Remillard, the retail manager of a pharmacy, is one of the most enthusiastic members of the delegation. Wearing a cowboy hat adorned with a red, white and blue scarf—in fact, sometimes wearing American-flag colors from head to toe—she’s the Tar Heel most likely to be standing on a chair during convention sessions, letting out long calls of woooooooo! during speeches and wiggling her hips during musical breaks. A member of an Independent Baptist church that informs her political beliefs, she’s used to talking back during sermons, and this week she carries her worship style onto the floor of Madison Square Garden.
The more conservative the pronouncement, the greater her enthusiasm. Remillard wants federal money out of education. She’d like abortion outlawed. She wants to maintain an aggressive military operation in Iraq. And she definitely favors a constitutional amendment barring states from legalizing same-sex marriage. “The gay lifestyle is morally wrong,” she says. “Sodom and Gomorrah proved that. God destroyed the entire city for that. As a Christian, I believe in a literal interpretation of the Bible. It’s not that I don’t have very good friends who are lesbian and homosexual. My maid-of-honor at my wedding was a homosexual. At the time I didn’t know that, but we had known one another since grade school.”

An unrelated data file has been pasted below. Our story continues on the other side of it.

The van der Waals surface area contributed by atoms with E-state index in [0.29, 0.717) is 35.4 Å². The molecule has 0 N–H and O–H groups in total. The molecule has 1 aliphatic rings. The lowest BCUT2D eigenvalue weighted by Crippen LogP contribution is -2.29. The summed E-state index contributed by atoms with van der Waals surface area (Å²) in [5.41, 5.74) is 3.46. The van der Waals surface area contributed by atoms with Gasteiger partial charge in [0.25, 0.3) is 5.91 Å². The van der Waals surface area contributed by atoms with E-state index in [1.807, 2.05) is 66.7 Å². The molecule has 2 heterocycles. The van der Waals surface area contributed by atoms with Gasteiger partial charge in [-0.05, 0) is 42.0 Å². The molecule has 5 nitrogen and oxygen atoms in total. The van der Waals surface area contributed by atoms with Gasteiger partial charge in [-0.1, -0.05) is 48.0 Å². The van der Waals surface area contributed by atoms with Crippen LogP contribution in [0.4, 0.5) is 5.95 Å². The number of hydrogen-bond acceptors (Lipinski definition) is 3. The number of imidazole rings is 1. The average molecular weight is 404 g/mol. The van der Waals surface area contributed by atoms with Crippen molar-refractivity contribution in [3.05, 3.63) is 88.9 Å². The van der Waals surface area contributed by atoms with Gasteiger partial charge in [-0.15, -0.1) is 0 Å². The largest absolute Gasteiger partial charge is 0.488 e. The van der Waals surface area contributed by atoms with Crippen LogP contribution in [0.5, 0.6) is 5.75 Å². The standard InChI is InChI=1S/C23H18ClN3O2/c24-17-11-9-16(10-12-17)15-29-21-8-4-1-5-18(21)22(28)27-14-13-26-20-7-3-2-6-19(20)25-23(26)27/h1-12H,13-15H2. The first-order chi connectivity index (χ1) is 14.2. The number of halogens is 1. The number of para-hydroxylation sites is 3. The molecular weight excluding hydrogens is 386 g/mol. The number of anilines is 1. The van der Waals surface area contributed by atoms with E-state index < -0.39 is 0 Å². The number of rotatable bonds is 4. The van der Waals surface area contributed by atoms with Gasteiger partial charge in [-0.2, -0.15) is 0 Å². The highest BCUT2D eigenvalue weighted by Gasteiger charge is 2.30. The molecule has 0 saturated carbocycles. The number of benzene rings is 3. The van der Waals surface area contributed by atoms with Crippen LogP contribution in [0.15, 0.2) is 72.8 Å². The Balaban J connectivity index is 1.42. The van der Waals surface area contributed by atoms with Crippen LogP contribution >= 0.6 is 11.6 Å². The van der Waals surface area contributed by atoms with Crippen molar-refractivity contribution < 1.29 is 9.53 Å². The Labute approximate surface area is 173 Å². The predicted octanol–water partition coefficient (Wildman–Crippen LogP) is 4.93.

If Remillard—or any of the 999 other women in the Waldorf ballroom—expected a serious discussion of issues facing American women, they certainly weren’t going to hear much at the two-hour opening session. “We want to empower you to be more effective advocates for the president,” the afternoon’s emcee told the room, suggesting that the gathering’s real goal was to harness women’s energy to serve a man. Likewise, Barbara Bush announced, “I’m not here to talk about policy.” The former First Lady did find a way to criticize the Democrats, albeit in a ladylike fashion: “Imagine what it’s like when these terrible, untrue things are said on national TV. Sometimes, I want to give people a piece of my mind. But you know I’d never do that. As George would say, ‘Wouldn’t be prudent.'”
Charona Remillard is none too excited about the decision to open the first night’s convention session with a Muslim invocation. “It was all right,” she says. “Diversity is our country.” Then she rolls her eyeballs.